There are many lessons that one could take from the outcome of the seven year (and counting) litigation involving environmental groups and the operators of the Los Angeles County stormwater system. Certainly one lesson is to be careful what you ask for when you are drafting your stormwater permit – the Los Angeles County Flood Control District had drafted the language and proposed the monitoring points that the Los Angeles Regional Water Quality Control Board approved and that the Ninth Circuit Court of Appeals relied on to hold the District liable for permit exceedances.
But another point that should not be lost is that clichés about the costs and risks of litigation are clichés because they are true.
Clean Water Act litigation is always risky for a defendant. In addition to the application of strict liability standards to hold parties liable for violations established by their own monitoring reports, there is the fee-shifting provision that makes most litigation self-defeating. I don’t know why pre-suit negotiations didn’t resolve this particular matter. The permit in question is held by the Flood Control District, the County and 84 cities; the internal politics alone, at a time when public agencies were seriously strapped for funding, may have made any voluntary resolution impossible. Maybe the environmental plaintiffs overreached. Maybe all of those factors combined to make litigation necessary.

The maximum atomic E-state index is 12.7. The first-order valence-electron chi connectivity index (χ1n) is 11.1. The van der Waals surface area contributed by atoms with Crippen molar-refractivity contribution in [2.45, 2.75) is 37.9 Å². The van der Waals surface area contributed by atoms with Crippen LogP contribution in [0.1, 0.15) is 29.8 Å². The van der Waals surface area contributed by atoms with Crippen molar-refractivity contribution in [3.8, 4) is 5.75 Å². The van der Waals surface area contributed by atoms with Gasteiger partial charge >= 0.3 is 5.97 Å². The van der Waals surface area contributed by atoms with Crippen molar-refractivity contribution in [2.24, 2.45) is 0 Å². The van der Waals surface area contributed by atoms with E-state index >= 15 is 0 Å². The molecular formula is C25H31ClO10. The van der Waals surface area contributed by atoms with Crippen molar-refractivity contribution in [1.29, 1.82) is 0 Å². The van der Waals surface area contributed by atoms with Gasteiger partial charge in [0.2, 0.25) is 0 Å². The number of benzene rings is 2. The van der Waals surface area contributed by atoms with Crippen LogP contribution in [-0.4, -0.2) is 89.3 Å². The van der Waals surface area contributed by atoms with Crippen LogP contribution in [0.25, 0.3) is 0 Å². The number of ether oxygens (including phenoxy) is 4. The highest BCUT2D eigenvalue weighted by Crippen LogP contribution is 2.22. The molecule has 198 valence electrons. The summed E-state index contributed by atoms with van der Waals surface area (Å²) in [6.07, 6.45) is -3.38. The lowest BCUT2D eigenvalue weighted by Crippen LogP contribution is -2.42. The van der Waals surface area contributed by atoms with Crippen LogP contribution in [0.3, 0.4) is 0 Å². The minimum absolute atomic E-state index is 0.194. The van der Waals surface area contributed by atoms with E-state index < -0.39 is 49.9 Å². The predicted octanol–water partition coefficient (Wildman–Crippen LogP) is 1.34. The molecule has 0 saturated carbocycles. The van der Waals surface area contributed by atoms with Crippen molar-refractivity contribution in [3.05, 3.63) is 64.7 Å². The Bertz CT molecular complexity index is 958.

But in this case, the Flood Control District was able to prevail in the district court. It lost in the Ninth Circuit, but it was able to convince the US Supreme Court to take certiorari on a limited issue, and prevailed. Unfortunately, on remand to the Ninth Circuit, that court reversed itself on a position it had taken in its first opinion (and which the Supreme Court had expressly ducked), and held that the District was in fact liable for exceedances of permit limits even where plaintiffs could not establish which individual outfalls were responsible. Yesterday the Supreme Court denied the District’s petition for certiorari.
One could hardly ask for a better illustration of the old saw that parties need to consider the wisdom of leaving decisions that could significantly impact their business in the hands of a disinterested third party. Here, after the District obtained a Supreme Court decision in its favor, it still lost its case when the appellate court on remand changed its mind completely on an issue on which the District had earlier prevailed.
A lot of ups and downs for the parties, and it isn’t over yet. The Ninth Circuit in its decision simply found that exceedances of the limits in the permit established liability; for a remedy, the parties must return again to the district court that had originally dismissed plaintiffs’ case.
It is not a pyrrhic victory for the plaintiffs. They have established the right to attorneys fees, and they will have an opportunity to either negotiate or convince a court to impose remedial steps to address the exceedances. But this has been a long, long battle for the parties to only end up not much further than they were when the first notice of intent to file suit was mailed.
The take-home message here is pretty straightforward. Even with what appears to be a solid case – or a Supreme Court win in your pocket – litigation is never a slam-dunk. Before you go to war, consider all your options and the benefits of certainty over what can too often be a decade of uncertainty and litigation costs.